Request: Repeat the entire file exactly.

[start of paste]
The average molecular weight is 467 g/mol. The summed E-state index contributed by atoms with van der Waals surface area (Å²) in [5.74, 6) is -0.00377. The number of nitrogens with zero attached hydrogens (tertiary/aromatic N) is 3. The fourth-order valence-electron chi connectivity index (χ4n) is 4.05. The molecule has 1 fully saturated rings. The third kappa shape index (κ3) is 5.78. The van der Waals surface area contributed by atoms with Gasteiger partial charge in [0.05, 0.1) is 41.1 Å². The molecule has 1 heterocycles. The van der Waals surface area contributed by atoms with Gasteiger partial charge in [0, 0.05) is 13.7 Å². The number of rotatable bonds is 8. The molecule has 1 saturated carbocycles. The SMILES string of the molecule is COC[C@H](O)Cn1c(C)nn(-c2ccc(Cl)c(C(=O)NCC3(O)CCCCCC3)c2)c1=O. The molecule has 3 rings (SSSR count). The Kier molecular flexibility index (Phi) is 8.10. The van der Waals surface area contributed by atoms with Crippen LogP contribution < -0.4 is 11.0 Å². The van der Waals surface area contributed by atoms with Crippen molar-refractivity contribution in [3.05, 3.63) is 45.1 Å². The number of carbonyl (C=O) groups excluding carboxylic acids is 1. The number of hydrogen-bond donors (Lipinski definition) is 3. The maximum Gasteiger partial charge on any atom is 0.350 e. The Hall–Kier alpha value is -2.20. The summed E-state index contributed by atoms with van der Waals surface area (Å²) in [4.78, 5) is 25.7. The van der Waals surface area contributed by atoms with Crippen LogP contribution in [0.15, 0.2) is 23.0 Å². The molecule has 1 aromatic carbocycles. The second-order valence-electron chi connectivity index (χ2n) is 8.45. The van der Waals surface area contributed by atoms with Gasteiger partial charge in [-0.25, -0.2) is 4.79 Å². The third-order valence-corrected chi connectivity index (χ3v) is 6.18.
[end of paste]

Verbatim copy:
The average molecular weight is 467 g/mol. The summed E-state index contributed by atoms with van der Waals surface area (Å²) in [5.74, 6) is -0.00377. The number of nitrogens with zero attached hydrogens (tertiary/aromatic N) is 3. The fourth-order valence-electron chi connectivity index (χ4n) is 4.05. The molecule has 1 fully saturated rings. The third kappa shape index (κ3) is 5.78. The van der Waals surface area contributed by atoms with Gasteiger partial charge in [0.05, 0.1) is 41.1 Å². The molecule has 1 heterocycles. The van der Waals surface area contributed by atoms with Gasteiger partial charge in [0, 0.05) is 13.7 Å². The number of rotatable bonds is 8. The molecule has 1 saturated carbocycles. The SMILES string of the molecule is COC[C@H](O)Cn1c(C)nn(-c2ccc(Cl)c(C(=O)NCC3(O)CCCCCC3)c2)c1=O. The molecule has 3 rings (SSSR count). The Kier molecular flexibility index (Phi) is 8.10. The van der Waals surface area contributed by atoms with Crippen LogP contribution < -0.4 is 11.0 Å². The van der Waals surface area contributed by atoms with Crippen molar-refractivity contribution in [3.05, 3.63) is 45.1 Å². The number of carbonyl (C=O) groups excluding carboxylic acids is 1. The number of hydrogen-bond donors (Lipinski definition) is 3. The maximum Gasteiger partial charge on any atom is 0.350 e. The Hall–Kier alpha value is -2.20. The summed E-state index contributed by atoms with van der Waals surface area (Å²) in [4.78, 5) is 25.7. The van der Waals surface area contributed by atoms with Crippen LogP contribution in [0.15, 0.2) is 23.0 Å². The molecule has 1 aromatic carbocycles. The second-order valence-electron chi connectivity index (χ2n) is 8.45. The van der Waals surface area contributed by atoms with Gasteiger partial charge in [-0.25, -0.2) is 4.79 Å². The third-order valence-corrected chi connectivity index (χ3v) is 6.18.